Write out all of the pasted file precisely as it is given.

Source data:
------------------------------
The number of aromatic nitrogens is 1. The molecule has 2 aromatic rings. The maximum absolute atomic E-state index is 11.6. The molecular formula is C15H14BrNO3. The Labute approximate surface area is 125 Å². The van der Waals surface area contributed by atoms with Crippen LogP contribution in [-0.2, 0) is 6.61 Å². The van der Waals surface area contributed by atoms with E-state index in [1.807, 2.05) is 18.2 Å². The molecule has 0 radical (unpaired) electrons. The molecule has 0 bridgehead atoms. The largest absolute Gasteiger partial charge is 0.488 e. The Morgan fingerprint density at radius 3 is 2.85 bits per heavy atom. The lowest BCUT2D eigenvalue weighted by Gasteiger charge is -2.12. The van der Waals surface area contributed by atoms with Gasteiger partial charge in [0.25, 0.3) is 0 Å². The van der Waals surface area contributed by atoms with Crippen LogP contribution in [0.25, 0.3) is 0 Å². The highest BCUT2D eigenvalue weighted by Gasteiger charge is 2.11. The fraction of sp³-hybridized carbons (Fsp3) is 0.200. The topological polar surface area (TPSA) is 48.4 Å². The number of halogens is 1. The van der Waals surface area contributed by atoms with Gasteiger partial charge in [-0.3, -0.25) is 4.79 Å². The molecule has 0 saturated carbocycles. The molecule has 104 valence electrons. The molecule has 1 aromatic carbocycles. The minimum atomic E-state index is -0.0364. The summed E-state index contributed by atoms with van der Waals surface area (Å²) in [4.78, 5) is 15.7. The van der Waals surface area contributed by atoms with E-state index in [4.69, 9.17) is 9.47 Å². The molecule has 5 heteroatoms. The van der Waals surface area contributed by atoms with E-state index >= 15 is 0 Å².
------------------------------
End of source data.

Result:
The number of aromatic nitrogens is 1. The molecule has 2 aromatic rings. The maximum absolute atomic E-state index is 11.6. The molecular formula is C15H14BrNO3. The Labute approximate surface area is 125 Å². The van der Waals surface area contributed by atoms with Crippen LogP contribution in [-0.2, 0) is 6.61 Å². The van der Waals surface area contributed by atoms with E-state index in [1.807, 2.05) is 18.2 Å². The molecule has 0 radical (unpaired) electrons. The molecule has 0 bridgehead atoms. The largest absolute Gasteiger partial charge is 0.488 e. The Morgan fingerprint density at radius 3 is 2.85 bits per heavy atom. The lowest BCUT2D eigenvalue weighted by Gasteiger charge is -2.12. The van der Waals surface area contributed by atoms with Gasteiger partial charge in [0.25, 0.3) is 0 Å². The van der Waals surface area contributed by atoms with Crippen LogP contribution in [0.25, 0.3) is 0 Å². The highest BCUT2D eigenvalue weighted by Gasteiger charge is 2.11. The fraction of sp³-hybridized carbons (Fsp3) is 0.200. The topological polar surface area (TPSA) is 48.4 Å². The number of halogens is 1. The van der Waals surface area contributed by atoms with Gasteiger partial charge in [-0.3, -0.25) is 4.79 Å². The molecule has 0 saturated carbocycles. The molecule has 104 valence electrons. The molecule has 1 aromatic carbocycles. The minimum atomic E-state index is -0.0364. The summed E-state index contributed by atoms with van der Waals surface area (Å²) in [4.78, 5) is 15.7. The van der Waals surface area contributed by atoms with E-state index in [4.69, 9.17) is 9.47 Å². The molecule has 5 heteroatoms. The van der Waals surface area contributed by atoms with E-state index >= 15 is 0 Å².